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The Spokesman-Review Newspaper
Spokane, Washington  Est. May 19, 1883

Spokane voters reject fines for coal, oil trains traveling through downtown

An oil train crosses Sprague and Division Street in Spokane Tuesday, Mar. 8, 2016, in downtown Spokane. (Jesse Tinsley / The Spokesman-Review)

Spokane voters rejected a proposal that would have fined certain coal and oil trains traveling through downtown.

Proposition 2 was failing with only 41 percent of votes cast in favor of the measure, which had been criticized as illegal and potentially embroiling the city in costly legal battles.

The initiative began life as a proposal before the City Council last summer. At the time, City Council President Ben Stuckart said he was spurred to action following the destruction in Mosier, Oregon, following the fiery derailment of a train carrying Bakken crude oil that had passed through downtown Spokane a few hours before.

Voters were asked to approve $261 fines for the owners of each rail car containing an uncovered coal shipment or oil that hadn’t been treated to reduce vapor pressure and flashpoint.

Union Pacific and BNSF, the region’s major rail carriers, fought the proposal from its inception, arguing they didn’t have the ability under federal law to decide which commodities they would transport and that rail was a safer option for transporting oil and coal than trucks taking the highways. A coalition of local businesses and prominent politicians, including Spokane County Sheriff Ozzie Knezovich and Mayor David Condon, joined the fight against the proposition, arguing it would ensnare the city in potential legal battles and unduly burden commerce.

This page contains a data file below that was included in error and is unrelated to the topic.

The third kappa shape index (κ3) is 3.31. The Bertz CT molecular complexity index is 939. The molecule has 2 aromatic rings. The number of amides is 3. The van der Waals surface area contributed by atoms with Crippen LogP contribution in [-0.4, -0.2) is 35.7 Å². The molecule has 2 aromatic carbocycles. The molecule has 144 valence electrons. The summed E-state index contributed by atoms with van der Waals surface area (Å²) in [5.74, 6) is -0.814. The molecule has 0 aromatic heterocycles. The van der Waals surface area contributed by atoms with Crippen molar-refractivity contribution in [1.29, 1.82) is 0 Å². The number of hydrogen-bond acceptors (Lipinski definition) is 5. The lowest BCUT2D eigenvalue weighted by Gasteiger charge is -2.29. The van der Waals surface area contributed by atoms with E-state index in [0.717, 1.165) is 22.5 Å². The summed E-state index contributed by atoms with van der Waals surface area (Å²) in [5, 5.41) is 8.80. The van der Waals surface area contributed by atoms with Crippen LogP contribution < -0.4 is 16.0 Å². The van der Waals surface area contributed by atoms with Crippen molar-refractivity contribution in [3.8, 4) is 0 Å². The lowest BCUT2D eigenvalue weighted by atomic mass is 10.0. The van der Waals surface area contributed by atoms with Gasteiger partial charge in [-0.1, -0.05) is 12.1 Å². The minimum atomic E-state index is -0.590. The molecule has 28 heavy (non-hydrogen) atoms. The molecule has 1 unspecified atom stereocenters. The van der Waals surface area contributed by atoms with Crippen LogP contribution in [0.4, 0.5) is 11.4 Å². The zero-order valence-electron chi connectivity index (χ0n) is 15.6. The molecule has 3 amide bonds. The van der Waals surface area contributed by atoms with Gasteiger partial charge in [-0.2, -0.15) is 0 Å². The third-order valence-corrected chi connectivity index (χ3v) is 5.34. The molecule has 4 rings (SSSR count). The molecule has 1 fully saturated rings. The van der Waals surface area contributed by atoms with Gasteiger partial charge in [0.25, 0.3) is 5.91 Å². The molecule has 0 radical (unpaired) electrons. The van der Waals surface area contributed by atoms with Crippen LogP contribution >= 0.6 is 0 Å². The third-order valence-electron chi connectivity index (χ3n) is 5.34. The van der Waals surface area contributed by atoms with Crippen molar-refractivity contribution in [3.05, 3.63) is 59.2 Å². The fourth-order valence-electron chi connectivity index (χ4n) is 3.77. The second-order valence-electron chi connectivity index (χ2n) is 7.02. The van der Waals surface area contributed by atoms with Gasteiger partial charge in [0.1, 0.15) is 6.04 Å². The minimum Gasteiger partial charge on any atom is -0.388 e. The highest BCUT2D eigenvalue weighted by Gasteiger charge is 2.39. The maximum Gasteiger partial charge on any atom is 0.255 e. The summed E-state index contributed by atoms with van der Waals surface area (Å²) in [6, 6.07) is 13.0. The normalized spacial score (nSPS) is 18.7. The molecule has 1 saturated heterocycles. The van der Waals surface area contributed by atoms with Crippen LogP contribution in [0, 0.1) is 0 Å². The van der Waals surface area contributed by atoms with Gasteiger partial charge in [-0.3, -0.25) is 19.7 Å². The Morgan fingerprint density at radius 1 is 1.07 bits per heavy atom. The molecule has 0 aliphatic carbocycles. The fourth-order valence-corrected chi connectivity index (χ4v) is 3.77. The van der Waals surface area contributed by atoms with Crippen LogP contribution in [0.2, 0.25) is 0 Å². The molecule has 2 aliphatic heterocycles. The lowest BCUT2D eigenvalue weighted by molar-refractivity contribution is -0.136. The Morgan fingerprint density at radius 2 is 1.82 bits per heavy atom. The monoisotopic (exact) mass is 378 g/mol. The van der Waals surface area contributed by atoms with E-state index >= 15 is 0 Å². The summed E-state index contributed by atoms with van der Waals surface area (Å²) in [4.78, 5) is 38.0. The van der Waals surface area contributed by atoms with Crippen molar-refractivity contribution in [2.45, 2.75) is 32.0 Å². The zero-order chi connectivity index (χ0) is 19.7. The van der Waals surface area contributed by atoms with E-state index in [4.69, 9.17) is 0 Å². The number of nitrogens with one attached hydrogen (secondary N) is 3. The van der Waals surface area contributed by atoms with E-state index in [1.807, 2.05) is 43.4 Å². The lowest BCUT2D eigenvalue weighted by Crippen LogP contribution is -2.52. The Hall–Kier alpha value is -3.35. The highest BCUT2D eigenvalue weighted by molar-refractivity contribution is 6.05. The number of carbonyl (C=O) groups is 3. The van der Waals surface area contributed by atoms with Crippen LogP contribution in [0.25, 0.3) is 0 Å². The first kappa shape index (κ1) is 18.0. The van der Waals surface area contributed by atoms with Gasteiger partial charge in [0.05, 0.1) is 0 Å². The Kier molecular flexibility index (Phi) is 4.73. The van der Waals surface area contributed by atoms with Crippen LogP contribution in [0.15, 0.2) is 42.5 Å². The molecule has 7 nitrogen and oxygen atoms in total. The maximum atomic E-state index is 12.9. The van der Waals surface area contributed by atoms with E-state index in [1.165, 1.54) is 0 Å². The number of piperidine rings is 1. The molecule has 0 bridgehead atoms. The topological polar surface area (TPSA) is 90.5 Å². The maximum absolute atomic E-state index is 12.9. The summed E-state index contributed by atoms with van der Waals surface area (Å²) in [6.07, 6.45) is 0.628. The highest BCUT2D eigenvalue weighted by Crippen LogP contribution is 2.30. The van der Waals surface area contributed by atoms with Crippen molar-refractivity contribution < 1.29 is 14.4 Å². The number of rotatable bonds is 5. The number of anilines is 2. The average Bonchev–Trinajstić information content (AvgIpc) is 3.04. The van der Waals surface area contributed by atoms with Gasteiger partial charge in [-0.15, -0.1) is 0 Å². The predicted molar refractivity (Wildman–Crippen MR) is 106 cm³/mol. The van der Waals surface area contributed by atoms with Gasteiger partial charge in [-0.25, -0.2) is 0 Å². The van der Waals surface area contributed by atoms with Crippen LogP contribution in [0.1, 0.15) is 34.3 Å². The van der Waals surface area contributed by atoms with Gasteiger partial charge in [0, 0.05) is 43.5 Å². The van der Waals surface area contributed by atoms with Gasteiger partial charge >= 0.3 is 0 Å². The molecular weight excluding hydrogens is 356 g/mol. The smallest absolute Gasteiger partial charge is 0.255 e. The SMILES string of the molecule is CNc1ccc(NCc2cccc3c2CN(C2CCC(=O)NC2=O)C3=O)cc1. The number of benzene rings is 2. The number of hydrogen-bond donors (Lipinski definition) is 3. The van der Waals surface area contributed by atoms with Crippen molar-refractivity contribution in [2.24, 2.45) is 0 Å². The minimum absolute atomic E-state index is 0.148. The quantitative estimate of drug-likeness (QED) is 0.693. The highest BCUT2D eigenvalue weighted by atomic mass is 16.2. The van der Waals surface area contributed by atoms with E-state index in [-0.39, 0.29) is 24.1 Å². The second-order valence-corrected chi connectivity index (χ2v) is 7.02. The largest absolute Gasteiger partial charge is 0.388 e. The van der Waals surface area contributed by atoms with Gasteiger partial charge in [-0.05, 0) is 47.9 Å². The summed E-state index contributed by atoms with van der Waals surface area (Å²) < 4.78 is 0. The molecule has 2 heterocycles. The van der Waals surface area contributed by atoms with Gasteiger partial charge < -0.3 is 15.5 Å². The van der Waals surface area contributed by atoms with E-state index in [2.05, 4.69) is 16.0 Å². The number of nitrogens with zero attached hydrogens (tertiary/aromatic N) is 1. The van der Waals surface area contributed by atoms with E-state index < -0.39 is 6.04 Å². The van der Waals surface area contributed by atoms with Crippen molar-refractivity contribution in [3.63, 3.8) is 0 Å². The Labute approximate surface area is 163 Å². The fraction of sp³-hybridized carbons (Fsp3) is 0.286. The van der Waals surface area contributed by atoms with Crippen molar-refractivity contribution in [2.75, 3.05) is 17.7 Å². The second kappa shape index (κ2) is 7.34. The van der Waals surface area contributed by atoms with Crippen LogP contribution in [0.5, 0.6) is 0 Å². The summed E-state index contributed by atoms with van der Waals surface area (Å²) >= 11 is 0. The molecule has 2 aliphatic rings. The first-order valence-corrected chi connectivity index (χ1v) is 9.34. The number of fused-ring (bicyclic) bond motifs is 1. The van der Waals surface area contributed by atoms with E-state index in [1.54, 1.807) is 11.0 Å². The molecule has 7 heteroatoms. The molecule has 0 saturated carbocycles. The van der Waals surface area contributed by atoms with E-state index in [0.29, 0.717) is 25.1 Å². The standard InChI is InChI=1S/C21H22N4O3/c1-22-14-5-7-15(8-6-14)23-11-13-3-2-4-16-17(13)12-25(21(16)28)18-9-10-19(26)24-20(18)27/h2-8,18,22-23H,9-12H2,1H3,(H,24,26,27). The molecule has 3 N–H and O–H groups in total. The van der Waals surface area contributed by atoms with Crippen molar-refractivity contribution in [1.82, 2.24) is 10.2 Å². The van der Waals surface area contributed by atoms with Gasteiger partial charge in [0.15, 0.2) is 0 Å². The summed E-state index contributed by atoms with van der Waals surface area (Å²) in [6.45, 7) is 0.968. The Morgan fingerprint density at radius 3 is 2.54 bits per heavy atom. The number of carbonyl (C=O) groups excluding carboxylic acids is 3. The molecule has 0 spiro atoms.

Michael Cathcart, campaign coordinator for the Committee to Protect Spokane’s Economy, which opposed the measure, said the ballot returns were in line with the group’s internal polling last month.

“The message was that we’re going to focus on your roads, and public safety, and this was a rejection of something that was clearly a distraction from that,” Cathcart said.

The Spokane Firefighters Union and a group calling itself Safer Spokane advocated for the measure. They dismissed claims the initiative was not legally defensible and said the city should do whatever it could to prevent a fiery explosion downtown, which could cost the city millions of dollars in cleanup and imperil lives at schools, hospitals and businesses.

The railroads, coal mining concerns and companies behind the proposed Vancouver Energy Terminal poured thousands of dollars into the campaign to defeat Proposition 2, with ads appearing on social media, TV and radio. The Committee to Protect Spokane’s Economy, a politcal group funding the effort to defeat the measure, raised $264,000, the bulk of that coming from BNSF. By comparison, the Safer Spokane group raised just $7,000, the bulk of that coming from individual contributors.

Todd Eklof, a coordinator for the Safer Spokane campaign, compared his group’s efforts to the Biblical clash between David and Goliath. He said supporters would continue to push for safety standards for coal and oil transport.

“We’re disappointed that Goliath proved victorious in this case,” he said. “We are happy about being able to raise the issue in the community.”